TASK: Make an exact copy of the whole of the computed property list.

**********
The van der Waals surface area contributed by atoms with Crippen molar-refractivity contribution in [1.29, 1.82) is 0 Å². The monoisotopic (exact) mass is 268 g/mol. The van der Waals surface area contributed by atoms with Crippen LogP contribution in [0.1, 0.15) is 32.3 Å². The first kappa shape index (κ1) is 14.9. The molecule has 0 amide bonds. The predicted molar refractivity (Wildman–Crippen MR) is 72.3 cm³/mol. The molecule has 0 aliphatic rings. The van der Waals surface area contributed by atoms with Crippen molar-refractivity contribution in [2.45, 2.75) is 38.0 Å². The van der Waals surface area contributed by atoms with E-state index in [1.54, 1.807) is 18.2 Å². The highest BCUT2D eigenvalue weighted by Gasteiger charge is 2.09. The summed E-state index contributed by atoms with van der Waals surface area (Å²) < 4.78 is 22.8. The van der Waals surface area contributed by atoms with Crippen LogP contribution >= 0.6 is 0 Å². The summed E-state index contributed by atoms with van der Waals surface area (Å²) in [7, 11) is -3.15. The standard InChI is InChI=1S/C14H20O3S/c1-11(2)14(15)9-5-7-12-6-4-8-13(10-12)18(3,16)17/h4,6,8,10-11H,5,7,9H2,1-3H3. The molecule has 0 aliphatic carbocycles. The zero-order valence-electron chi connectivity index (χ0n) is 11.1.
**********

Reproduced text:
The van der Waals surface area contributed by atoms with Crippen molar-refractivity contribution in [1.29, 1.82) is 0 Å². The monoisotopic (exact) mass is 268 g/mol. The van der Waals surface area contributed by atoms with Crippen LogP contribution in [0.1, 0.15) is 32.3 Å². The first kappa shape index (κ1) is 14.9. The molecule has 0 amide bonds. The predicted molar refractivity (Wildman–Crippen MR) is 72.3 cm³/mol. The molecule has 0 aliphatic rings. The van der Waals surface area contributed by atoms with Crippen molar-refractivity contribution in [2.45, 2.75) is 38.0 Å². The van der Waals surface area contributed by atoms with E-state index in [1.54, 1.807) is 18.2 Å². The highest BCUT2D eigenvalue weighted by Gasteiger charge is 2.09. The summed E-state index contributed by atoms with van der Waals surface area (Å²) < 4.78 is 22.8. The van der Waals surface area contributed by atoms with Crippen LogP contribution >= 0.6 is 0 Å². The summed E-state index contributed by atoms with van der Waals surface area (Å²) in [7, 11) is -3.15. The standard InChI is InChI=1S/C14H20O3S/c1-11(2)14(15)9-5-7-12-6-4-8-13(10-12)18(3,16)17/h4,6,8,10-11H,5,7,9H2,1-3H3. The molecule has 0 aliphatic carbocycles. The zero-order valence-electron chi connectivity index (χ0n) is 11.1.